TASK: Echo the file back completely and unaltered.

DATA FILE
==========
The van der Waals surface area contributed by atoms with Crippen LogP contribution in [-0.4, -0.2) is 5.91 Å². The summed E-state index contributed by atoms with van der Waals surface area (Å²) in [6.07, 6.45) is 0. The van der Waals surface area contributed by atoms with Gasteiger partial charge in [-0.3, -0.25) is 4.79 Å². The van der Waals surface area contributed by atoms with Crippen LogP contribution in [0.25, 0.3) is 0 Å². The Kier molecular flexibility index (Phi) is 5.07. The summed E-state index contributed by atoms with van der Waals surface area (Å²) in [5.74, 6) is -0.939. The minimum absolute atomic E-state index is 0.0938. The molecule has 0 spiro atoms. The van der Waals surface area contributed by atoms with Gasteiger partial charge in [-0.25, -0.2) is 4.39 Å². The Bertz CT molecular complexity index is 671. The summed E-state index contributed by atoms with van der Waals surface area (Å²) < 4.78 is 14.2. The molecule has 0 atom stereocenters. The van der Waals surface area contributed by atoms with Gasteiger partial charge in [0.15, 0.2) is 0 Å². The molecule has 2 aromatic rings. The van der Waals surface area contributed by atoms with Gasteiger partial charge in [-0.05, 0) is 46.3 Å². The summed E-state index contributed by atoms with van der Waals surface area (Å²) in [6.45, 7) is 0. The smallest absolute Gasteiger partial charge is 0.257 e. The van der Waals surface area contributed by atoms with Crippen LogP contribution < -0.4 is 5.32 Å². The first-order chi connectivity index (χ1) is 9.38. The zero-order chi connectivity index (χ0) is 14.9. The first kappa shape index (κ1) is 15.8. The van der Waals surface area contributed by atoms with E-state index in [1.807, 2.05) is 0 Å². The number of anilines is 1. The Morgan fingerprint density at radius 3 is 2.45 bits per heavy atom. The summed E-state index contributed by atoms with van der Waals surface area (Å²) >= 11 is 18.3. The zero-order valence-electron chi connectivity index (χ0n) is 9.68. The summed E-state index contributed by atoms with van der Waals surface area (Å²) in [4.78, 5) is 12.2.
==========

The van der Waals surface area contributed by atoms with Crippen LogP contribution in [-0.4, -0.2) is 5.91 Å². The summed E-state index contributed by atoms with van der Waals surface area (Å²) in [6.07, 6.45) is 0. The van der Waals surface area contributed by atoms with Gasteiger partial charge in [-0.3, -0.25) is 4.79 Å². The van der Waals surface area contributed by atoms with Crippen LogP contribution in [0.25, 0.3) is 0 Å². The Kier molecular flexibility index (Phi) is 5.07. The summed E-state index contributed by atoms with van der Waals surface area (Å²) in [5.74, 6) is -0.939. The minimum absolute atomic E-state index is 0.0938. The molecule has 0 spiro atoms. The van der Waals surface area contributed by atoms with Gasteiger partial charge in [-0.25, -0.2) is 4.39 Å². The Bertz CT molecular complexity index is 671. The summed E-state index contributed by atoms with van der Waals surface area (Å²) < 4.78 is 14.2. The molecule has 0 atom stereocenters. The van der Waals surface area contributed by atoms with Gasteiger partial charge in [0.15, 0.2) is 0 Å². The molecule has 2 aromatic rings. The van der Waals surface area contributed by atoms with Gasteiger partial charge in [-0.05, 0) is 46.3 Å². The summed E-state index contributed by atoms with van der Waals surface area (Å²) in [6.45, 7) is 0. The smallest absolute Gasteiger partial charge is 0.257 e. The van der Waals surface area contributed by atoms with Crippen LogP contribution < -0.4 is 5.32 Å². The first-order chi connectivity index (χ1) is 9.38. The zero-order chi connectivity index (χ0) is 14.9. The first kappa shape index (κ1) is 15.8. The van der Waals surface area contributed by atoms with E-state index in [1.807, 2.05) is 0 Å². The number of anilines is 1. The Morgan fingerprint density at radius 3 is 2.45 bits per heavy atom. The summed E-state index contributed by atoms with van der Waals surface area (Å²) >= 11 is 18.3. The zero-order valence-electron chi connectivity index (χ0n) is 9.68. The summed E-state index contributed by atoms with van der Waals surface area (Å²) in [4.78, 5) is 12.2.